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Data

Communications

Analog and Digital Signals

Analog - voice

Digital computer oriented data

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Peter Komisarczuk & VUW, 2004.

Analog to Digital? How's it done?

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Peter Komisarczuk & VUW, 2004.

A Network Model
Source

Destination

Transmitter

Receiver
Carrier

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Peter Komisarczuk & VUW, 2004.

Transmission Modes
Simplex

Half Duplex

Full Duplex
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Peter Komisarczuk & VUW, 2004.

Encoding Data:
The Telegraph Network
hello
world

H EL L O WO R L D
. . .-.. .-.. --- .-- --- .-. .-.. -..

Point to point
Relayed (switched) by operator
Protocol

The DOT is the Basic UNIT of Length (sometimes called a DIT).


The DASH (DAH) is equal in length to three DOTS.
The space between the DOTS and DASHS within a character (letter) is
equal to one DOT.
The space between characters (letters) in a word is equal to three
DOTS.
The space between words is equal to seven DOTS.

3 March 2004

Peter Komisarczuk & VUW, 2004.

Encoding Data:
Character Sets - ASCII

Most common encoding scheme for text data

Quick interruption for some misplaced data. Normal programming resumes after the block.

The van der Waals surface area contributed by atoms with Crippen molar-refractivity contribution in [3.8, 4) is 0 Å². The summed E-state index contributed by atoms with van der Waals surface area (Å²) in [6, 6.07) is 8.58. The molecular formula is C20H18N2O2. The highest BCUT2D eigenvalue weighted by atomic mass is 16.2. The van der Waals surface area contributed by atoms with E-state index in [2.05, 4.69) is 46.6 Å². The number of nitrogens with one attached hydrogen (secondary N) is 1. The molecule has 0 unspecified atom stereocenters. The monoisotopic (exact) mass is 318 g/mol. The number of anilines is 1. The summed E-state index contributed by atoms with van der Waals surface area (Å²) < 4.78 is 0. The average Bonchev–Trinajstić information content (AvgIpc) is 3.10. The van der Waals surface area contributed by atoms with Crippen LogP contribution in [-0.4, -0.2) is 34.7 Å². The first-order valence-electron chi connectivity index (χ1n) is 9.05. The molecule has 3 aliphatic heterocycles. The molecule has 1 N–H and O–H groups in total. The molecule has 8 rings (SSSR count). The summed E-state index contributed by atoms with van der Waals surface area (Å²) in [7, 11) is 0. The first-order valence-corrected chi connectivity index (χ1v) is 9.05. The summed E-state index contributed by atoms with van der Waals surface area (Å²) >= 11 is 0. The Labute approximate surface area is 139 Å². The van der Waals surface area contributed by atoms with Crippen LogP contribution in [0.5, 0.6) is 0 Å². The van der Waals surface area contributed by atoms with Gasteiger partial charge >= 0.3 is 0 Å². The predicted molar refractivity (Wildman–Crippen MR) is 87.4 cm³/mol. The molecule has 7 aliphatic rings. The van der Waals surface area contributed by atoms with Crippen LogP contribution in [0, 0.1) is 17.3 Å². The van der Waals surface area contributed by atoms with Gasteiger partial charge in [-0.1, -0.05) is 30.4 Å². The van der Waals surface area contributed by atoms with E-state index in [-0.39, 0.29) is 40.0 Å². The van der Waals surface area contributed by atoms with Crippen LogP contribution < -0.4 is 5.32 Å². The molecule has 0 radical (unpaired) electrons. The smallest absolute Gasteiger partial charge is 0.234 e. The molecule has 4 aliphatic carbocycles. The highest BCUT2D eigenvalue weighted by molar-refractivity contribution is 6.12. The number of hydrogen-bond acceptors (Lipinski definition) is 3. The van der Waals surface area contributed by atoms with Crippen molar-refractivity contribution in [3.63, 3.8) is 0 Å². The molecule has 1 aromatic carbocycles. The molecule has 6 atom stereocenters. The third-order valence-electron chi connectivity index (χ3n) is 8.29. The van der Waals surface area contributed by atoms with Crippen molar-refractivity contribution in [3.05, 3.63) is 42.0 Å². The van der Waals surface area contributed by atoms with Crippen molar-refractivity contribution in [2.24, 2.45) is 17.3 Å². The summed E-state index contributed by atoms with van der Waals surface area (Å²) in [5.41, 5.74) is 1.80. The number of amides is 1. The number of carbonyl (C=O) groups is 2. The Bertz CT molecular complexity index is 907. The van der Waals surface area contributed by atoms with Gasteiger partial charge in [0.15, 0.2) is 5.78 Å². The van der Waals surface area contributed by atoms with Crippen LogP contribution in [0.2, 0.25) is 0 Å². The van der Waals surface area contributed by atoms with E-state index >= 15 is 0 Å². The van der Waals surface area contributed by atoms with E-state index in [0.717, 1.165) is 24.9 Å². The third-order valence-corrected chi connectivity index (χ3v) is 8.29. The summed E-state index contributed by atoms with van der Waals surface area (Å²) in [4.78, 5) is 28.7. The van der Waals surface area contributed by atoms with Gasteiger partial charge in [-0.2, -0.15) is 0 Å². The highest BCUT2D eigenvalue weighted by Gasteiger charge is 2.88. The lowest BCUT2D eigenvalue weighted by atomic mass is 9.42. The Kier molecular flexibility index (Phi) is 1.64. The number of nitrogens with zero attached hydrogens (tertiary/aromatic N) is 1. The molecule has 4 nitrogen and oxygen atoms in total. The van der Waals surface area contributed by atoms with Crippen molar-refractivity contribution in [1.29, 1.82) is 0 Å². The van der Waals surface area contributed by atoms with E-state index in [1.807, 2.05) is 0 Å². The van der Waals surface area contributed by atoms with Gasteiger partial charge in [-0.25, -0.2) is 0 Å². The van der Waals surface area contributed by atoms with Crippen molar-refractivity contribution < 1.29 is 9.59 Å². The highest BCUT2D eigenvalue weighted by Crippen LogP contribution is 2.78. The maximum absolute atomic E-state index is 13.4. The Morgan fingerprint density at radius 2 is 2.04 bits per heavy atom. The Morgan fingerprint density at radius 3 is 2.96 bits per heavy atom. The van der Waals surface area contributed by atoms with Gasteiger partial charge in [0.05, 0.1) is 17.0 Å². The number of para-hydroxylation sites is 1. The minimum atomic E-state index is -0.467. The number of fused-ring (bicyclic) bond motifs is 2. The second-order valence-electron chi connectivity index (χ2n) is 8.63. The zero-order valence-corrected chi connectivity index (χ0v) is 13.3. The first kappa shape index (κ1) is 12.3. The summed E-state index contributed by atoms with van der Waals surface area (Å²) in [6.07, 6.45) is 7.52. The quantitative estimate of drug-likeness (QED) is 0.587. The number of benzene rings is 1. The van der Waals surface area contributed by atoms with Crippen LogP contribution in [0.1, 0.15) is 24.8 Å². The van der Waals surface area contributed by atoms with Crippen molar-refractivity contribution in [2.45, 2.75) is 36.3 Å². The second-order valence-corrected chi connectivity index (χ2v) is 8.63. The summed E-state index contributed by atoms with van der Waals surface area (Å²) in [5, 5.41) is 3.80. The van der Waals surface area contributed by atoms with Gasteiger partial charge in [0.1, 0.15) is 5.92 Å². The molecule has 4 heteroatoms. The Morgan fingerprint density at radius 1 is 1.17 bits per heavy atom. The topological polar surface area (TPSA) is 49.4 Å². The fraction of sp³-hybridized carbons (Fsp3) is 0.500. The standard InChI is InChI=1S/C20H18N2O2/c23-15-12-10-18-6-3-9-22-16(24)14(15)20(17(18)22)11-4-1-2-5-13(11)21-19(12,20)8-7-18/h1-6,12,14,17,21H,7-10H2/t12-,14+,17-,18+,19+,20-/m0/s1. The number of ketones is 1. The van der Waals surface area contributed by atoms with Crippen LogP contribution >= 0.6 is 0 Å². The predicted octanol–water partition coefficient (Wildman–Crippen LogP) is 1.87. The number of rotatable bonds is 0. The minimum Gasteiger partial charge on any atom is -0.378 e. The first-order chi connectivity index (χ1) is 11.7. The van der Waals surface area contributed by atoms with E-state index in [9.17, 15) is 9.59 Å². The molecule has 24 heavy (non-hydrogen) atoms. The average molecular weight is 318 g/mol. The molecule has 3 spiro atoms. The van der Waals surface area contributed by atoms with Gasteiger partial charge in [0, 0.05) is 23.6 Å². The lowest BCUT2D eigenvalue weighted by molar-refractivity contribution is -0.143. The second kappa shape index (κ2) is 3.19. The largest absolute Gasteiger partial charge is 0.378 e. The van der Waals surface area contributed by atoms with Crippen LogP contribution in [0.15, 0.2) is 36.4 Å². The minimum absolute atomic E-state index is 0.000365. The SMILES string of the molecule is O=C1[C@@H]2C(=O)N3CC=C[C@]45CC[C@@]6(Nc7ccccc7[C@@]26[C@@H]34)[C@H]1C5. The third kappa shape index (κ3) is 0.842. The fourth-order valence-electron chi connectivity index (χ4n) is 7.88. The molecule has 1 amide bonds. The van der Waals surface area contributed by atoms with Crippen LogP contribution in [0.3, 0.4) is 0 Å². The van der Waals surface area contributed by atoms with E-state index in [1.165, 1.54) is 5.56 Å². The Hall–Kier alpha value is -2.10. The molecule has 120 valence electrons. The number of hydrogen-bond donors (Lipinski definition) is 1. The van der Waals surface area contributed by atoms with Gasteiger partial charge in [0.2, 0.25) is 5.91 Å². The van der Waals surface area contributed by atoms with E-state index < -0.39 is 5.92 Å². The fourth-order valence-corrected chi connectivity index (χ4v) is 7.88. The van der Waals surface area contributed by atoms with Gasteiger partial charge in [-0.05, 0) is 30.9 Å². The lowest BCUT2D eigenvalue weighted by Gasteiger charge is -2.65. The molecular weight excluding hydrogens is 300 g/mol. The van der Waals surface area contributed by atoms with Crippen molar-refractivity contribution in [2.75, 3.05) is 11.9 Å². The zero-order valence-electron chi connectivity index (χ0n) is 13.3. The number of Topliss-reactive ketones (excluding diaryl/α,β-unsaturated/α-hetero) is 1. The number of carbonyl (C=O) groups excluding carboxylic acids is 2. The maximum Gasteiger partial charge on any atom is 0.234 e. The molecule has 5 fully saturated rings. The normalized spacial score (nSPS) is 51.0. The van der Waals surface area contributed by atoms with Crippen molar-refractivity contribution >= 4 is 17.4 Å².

128 most common characters used
7 bits (2^7 = 128)
Split up into the following:

Text and numerals ( A,a, Z,z, 1,..0 )


Punctuation ( .,;:!? etc. )
Symbols ( @#$%&*(){}[]/|\ etc.)
Formatting/editing characters (tab, space, CR, LF, BS etc.)
Control characters ( ESC, SOH, STX, ETX, BEL, BS, DLE,
NAK, ACK, DEL, etc. )
http://www.mcs.vuw.ac.nz/courses/COMP204/2003T1/Handouts
/ascii.shtml

3 March 2004

Peter Komisarczuk & VUW, 2004.

Networks

How do we categorise?

Geographic

Topology, geography
Technology
Wide area networks
Metropolitan networks
Local area networks
Personal networks

Technologies

Circuit switched
Packet switched

3 March 2004

Peter Komisarczuk & VUW, 2004.

What's a network?
Consider the physical topology
Topology Types:

Topology = The map or plan of the network.


The physical topology describes how the wires or cables are laid out,
and the logical topology describes how the information flows.
3 March 2004

Peter Komisarczuk & VUW, 2004.

What's a network?
Consider the physical topology
Point-to-Point Connections:

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Peter Komisarczuk & VUW, 2004.

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What's a network?